Rhythm in the Grid

Rhythm in the Grid

I’m on a rhythm kick here on Throwback Thursday. Last week I posted Rhythm Pizza, a great hands-on way to teach rhythm values. Today I am posting Rhythm in the Grid,  two rhythm posters for older students that show rhythm values another way. We all know students have different learning styles, so it helps to have many ways to show concepts. You can laminate this and put it on your wall.

Our state theory test is an amazing effort by many volunteer teachers. For better or worse, students get a medal if they score high enough at their actual school grade level. If they are an older beginner they have to know rhythms much more difficult than they are playing. However, this chart really helps older students see rhythms logically and realize it’s not as difficult as it initially seems.

I’ve administered the rhythm performing part of our test to hundreds of middle and high school students over the years, and I’ve found that most of the mistakes occur because students:

 Don’t hold dotted rhythms long enough because they

 Don’t count, because they are

 A little rusty on how to count, and they are

 Embarrassed to count out-loud.

Every one of the above are very fixable by practice with you. It is quite true that some students find counting out-loud while they play difficult, so tap the rhythms with a pencil. For some reason, that seems to help with “performance anxiety.”

As teachers we might think our students know concepts because they have very good ears and are great imitators. But if they are tested by a stranger, even a really nice one like me, little flaws can show up.

Adult pianists have told me they can’t learn new music because they don’t really understand “timing.” This comes from adults who play at the intermediate level and were really good a picking up rhythms once they heard them, but didn’t know how to figure them out for themselves. I know that I have been surprised sometimes when I thought students knew things that they evidently forgot, so let’s not blame teachers. It just happens.

There are two pages in this PDF file, one for dotted quarters and one for dotted eighths. I hope this teaching tool will help your students, so after they leave you they will have a good foundation in rhythm.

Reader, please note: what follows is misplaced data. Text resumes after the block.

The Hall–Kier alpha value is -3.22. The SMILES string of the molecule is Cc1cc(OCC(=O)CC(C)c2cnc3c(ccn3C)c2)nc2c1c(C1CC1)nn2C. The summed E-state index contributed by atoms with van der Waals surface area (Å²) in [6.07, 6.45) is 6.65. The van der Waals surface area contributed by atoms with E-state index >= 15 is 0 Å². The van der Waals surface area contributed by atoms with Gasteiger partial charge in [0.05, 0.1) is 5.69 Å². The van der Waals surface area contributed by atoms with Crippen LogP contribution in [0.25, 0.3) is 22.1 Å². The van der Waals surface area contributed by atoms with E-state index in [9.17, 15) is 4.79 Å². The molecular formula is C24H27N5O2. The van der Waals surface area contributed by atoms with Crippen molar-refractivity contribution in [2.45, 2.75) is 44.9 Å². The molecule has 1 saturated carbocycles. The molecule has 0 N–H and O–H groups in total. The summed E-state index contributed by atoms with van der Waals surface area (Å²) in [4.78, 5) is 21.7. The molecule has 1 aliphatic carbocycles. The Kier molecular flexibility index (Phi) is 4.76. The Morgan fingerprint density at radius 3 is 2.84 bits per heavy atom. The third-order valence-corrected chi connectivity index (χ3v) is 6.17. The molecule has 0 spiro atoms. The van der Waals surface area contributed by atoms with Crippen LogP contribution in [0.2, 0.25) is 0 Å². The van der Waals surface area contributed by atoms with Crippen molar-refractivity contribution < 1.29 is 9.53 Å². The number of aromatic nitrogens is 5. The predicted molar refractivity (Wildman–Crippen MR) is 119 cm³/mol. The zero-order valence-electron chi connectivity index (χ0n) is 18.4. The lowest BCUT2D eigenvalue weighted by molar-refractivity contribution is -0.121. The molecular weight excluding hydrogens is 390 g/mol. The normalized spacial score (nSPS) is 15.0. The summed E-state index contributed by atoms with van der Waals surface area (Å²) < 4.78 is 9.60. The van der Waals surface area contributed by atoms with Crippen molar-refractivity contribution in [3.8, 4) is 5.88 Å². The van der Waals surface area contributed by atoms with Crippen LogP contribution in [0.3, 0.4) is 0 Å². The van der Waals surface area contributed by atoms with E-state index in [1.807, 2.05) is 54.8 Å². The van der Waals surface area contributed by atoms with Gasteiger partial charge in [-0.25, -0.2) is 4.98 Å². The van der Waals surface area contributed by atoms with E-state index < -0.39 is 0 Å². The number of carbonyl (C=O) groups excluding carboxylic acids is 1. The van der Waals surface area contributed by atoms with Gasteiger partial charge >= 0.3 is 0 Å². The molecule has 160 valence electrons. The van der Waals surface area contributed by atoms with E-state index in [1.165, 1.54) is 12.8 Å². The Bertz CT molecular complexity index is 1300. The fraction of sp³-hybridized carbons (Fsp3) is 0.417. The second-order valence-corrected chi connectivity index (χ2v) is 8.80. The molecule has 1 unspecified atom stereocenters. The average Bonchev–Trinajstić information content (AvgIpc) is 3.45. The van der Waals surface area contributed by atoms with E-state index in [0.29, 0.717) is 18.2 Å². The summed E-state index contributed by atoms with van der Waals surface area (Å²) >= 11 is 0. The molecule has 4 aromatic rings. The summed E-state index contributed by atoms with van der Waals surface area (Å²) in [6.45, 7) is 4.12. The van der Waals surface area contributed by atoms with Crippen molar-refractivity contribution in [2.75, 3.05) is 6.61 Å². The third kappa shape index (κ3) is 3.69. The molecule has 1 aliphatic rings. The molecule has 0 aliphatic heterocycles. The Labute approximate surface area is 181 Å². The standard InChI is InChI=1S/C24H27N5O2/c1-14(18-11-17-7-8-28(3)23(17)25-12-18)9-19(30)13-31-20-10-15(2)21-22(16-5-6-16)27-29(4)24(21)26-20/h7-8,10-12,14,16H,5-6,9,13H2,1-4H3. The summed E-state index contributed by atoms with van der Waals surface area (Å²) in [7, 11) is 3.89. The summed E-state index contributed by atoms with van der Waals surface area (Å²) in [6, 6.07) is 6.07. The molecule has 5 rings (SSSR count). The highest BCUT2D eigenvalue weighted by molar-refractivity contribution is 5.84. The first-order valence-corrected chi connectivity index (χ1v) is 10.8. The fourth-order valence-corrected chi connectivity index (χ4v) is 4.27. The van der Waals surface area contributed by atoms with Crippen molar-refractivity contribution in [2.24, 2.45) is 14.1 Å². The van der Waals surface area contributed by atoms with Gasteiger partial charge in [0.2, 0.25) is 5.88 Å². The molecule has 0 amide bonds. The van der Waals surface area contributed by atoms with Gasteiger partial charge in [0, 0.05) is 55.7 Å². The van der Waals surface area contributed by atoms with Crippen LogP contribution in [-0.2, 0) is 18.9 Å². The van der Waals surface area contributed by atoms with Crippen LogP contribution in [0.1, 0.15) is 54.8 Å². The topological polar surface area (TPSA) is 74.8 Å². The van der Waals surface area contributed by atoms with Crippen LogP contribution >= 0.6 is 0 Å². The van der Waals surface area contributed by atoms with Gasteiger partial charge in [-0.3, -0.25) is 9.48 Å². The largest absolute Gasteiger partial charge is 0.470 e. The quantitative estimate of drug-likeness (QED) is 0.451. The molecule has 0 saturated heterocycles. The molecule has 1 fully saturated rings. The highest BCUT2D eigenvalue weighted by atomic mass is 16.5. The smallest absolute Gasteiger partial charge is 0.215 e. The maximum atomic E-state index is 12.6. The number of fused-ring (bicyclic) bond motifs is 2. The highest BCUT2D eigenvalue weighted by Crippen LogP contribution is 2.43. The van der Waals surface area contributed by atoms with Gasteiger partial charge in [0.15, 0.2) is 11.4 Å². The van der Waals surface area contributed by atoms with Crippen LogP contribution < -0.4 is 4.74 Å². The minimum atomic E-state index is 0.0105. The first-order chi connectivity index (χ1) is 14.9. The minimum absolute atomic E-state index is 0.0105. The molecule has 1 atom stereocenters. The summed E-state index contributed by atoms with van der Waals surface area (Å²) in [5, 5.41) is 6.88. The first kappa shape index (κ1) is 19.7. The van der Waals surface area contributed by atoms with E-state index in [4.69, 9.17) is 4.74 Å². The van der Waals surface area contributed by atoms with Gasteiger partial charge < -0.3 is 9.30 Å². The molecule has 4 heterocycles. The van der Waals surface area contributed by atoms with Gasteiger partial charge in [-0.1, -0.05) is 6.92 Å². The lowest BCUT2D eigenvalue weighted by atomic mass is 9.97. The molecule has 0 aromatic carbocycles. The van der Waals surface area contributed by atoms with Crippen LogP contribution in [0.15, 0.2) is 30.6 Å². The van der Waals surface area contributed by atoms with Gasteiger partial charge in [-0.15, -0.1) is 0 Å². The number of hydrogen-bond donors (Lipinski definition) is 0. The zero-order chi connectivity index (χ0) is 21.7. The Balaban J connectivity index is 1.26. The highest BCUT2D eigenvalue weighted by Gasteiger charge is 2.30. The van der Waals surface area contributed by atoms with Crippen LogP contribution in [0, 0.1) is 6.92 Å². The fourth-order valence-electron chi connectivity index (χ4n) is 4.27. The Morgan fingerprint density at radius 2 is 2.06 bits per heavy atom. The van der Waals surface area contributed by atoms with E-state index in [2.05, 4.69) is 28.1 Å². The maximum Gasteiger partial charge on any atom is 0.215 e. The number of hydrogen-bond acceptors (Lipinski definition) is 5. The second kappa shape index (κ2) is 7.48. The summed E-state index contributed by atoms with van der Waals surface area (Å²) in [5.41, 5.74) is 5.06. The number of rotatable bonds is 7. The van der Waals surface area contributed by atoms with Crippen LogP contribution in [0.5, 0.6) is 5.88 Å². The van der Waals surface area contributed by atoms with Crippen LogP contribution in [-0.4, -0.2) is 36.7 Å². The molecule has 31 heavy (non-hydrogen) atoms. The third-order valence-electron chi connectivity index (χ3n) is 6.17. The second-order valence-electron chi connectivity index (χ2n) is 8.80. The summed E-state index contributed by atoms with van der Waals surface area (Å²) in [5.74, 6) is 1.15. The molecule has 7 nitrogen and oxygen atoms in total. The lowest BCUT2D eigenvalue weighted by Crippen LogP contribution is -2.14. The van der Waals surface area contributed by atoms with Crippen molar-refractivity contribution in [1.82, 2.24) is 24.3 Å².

If you want some of your younger students to practice rhythms, here is a little Easter egg game you can play. It’s very simple. Hide the egg cards around the room and when they find them, they tap they rhythm. You can find all my Easter material here. 

Easter Egg Rhythms

Easter Egg Rhythms


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7 thoughts to “Throwback Thursday – Rhythm in the Grid

  • Amber

    Thank you Susan. These are fabulous for explaining dotted rhythms! Perfect timing for a lesson plan I have coming up! Greatly appreciated 🙂

    • Susan Paradis

      You’re welcome, Amber. It is really great to be appreciated and receive comments!

  • Donna

    Thank you for another great teaching tool! You are truly amazing!

  • Lisa Stevens

    Thank you so much for all the free games! We didn’t have fun games to play when I took piano lessons, and my 2 little girls from across the street really love the games! I printed the darling Easter eggs, wrote the note names on the back, and they are going to put m&ms on the staff lines, and on the piano keys this week. They are 6 and 8yrs old. Thank you!

    • Susan Paradis

      Lisa, I’m so happy that you can use my material. Thanks for taking the time to comment!

  • NG Lewis Enright

    Good afternoon Susan
    I am new to your lovely worksheets and ideas – thank you – it is very inspirational.
    Kind regards.
    Nikie (from South Africa)

    • Susan Paradis

      Dear Nikie,

      I’m really glad you can use my material down there in South Africa. I had the opportunity to hear some South African vocal church music recently, and it was really inspiring!



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